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Top Documentary Films contains a large collection of documentaries from around the world. Choose "Browse Documentaries" to explore documentaries available, or click on categories to view by topics such as Politics, Science, etc. Choose the documentary list to view a complete listing of all available films. Each listing includes a short description along with a link to view the video. Videos are hosted on YouTube. If your district blocks YouTube, they may not be viewable. You could always view the videos at home and bring them to class "on a stick" to share. Use a tool such as KeepVid reviewed here to download the videos from YouTube. Be sure to PREVIEW videos before showing to a class as they are unmoderated. Comments are also unmoderated. There is a wonderful disclaimer at the lower left of the home page about bias and documentaries. It is well worth noting as you watch ANY "documentary."
This site includes advertising.

tag(s): advanced placement (15), animals (222), artists (55), biographies (38), drugs and alcohol (7), environment (287), evolution (100), hiv/aids (17), humor (12), media literacy (43), mental health (17), money (173), politics (83), psychology (50), religions (48), sports (78), vietnam (32)

In the Classroom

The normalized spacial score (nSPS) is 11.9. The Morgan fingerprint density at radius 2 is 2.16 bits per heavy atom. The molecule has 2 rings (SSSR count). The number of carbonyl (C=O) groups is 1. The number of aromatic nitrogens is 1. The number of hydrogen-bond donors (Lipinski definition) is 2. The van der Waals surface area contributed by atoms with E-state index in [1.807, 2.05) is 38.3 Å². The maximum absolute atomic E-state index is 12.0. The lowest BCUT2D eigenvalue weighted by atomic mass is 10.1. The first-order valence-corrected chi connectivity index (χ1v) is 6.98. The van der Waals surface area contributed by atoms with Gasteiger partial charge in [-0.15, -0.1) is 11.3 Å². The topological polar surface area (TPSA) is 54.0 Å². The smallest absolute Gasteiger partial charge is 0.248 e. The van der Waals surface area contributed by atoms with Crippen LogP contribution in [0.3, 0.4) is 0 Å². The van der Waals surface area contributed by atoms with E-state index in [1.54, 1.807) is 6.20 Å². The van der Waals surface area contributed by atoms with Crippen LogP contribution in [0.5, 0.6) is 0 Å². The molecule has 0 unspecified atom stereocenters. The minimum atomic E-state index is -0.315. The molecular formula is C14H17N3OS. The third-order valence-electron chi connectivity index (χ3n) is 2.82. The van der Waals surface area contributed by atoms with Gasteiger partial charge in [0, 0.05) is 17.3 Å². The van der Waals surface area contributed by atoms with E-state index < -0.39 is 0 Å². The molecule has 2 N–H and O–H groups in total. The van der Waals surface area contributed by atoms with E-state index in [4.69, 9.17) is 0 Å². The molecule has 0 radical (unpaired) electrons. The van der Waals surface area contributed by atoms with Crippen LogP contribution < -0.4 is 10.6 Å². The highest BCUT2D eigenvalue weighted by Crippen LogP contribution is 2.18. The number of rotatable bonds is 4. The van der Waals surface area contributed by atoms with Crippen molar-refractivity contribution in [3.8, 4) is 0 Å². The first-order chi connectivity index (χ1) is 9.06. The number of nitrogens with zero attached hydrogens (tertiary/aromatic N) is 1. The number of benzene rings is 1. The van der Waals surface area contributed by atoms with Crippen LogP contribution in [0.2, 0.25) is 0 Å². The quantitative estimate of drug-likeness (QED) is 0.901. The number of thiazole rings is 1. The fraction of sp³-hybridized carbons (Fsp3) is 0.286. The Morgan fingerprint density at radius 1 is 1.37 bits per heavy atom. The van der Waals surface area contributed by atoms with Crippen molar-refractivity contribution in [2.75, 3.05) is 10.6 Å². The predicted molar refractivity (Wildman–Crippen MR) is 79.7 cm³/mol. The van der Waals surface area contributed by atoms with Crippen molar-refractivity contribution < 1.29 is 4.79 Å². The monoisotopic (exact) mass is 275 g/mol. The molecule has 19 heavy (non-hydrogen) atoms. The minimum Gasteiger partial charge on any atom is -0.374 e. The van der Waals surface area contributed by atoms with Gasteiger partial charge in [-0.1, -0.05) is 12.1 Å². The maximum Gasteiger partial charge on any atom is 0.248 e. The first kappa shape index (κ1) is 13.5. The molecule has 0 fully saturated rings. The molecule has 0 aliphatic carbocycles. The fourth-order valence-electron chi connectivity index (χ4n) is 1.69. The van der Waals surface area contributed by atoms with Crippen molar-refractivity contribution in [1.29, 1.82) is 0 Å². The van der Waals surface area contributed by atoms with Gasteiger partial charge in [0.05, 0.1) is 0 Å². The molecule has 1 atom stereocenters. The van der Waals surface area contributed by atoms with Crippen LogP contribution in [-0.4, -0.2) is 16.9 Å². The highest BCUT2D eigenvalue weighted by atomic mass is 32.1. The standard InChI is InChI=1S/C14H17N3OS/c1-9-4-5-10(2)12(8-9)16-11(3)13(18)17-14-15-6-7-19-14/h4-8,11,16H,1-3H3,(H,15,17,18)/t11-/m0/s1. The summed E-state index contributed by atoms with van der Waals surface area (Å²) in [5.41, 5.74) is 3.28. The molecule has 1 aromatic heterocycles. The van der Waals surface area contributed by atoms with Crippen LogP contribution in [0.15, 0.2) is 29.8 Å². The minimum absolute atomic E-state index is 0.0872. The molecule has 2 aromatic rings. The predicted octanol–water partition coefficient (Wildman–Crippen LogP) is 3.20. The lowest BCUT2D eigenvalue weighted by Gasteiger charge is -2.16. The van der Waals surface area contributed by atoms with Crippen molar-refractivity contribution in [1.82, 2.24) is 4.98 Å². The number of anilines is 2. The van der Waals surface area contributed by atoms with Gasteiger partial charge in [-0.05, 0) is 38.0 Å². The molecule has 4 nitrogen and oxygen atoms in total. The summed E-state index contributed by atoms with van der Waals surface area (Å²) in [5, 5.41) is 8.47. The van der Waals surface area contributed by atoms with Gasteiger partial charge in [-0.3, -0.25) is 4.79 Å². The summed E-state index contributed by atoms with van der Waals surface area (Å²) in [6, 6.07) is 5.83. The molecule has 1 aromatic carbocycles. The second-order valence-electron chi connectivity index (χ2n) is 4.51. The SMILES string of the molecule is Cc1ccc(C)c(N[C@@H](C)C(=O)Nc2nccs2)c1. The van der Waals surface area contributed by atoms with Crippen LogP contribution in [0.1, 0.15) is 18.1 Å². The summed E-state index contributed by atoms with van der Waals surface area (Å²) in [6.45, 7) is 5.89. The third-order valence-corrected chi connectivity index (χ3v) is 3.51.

Use this site to find videos in a wide range of topics to share on your interactive whiteboard, on a projector, or as a link on your class web page. Use videos to demonstrate different points of view. Then use an online tool such as Interactive Two Circle Venn Diagram (reviewed here) to compare and contrast information. Have students create a word cloud of the important terms they learn from any film using a tool such as Wordle (reviewed here). Want to engage students WHILE they watch a video? Why not set up a backchannel chat using Todaysmeet, reviewed here. Be sure to ask your class if there could have been any bias in the video you watch together. What film techniques influence our thinking?
 This resource requires Adobe Flash.

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ClassXP - Rob Steller

Grades
7 to 12
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ClassXP uses a game based learning format to motivate and encourage students to get better grades. After creating an account, use ClassXP to take attendance and input grades, add and...more
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ClassXP uses a game based learning format to motivate and encourage students to get better grades. After creating an account, use ClassXP to take attendance and input grades, add and edit assignments, and set goal levels. Students log in to view achievements and progress toward goals. Each goal achieved earns badges and other digital awards.